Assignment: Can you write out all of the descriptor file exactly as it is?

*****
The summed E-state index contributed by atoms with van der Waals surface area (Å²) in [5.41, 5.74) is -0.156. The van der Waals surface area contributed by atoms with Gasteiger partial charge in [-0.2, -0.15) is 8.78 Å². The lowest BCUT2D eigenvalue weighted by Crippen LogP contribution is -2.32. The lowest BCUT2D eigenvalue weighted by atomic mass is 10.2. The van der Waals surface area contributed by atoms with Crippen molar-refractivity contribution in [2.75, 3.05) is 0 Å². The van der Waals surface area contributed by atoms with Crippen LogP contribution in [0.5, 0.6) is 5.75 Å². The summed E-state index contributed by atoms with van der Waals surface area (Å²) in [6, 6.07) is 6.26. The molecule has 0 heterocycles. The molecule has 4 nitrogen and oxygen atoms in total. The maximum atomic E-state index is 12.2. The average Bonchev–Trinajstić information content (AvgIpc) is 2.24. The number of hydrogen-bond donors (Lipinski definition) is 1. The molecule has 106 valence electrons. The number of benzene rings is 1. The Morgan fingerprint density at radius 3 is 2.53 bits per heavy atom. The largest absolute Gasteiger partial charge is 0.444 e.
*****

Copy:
The summed E-state index contributed by atoms with van der Waals surface area (Å²) in [5.41, 5.74) is -0.156. The van der Waals surface area contributed by atoms with Gasteiger partial charge in [-0.2, -0.15) is 8.78 Å². The lowest BCUT2D eigenvalue weighted by Crippen LogP contribution is -2.32. The lowest BCUT2D eigenvalue weighted by atomic mass is 10.2. The van der Waals surface area contributed by atoms with Crippen molar-refractivity contribution in [2.75, 3.05) is 0 Å². The van der Waals surface area contributed by atoms with Crippen LogP contribution in [0.5, 0.6) is 5.75 Å². The summed E-state index contributed by atoms with van der Waals surface area (Å²) in [6, 6.07) is 6.26. The molecule has 0 heterocycles. The molecule has 4 nitrogen and oxygen atoms in total. The maximum atomic E-state index is 12.2. The average Bonchev–Trinajstić information content (AvgIpc) is 2.24. The number of hydrogen-bond donors (Lipinski definition) is 1. The molecule has 106 valence electrons. The number of benzene rings is 1. The Morgan fingerprint density at radius 3 is 2.53 bits per heavy atom. The largest absolute Gasteiger partial charge is 0.444 e.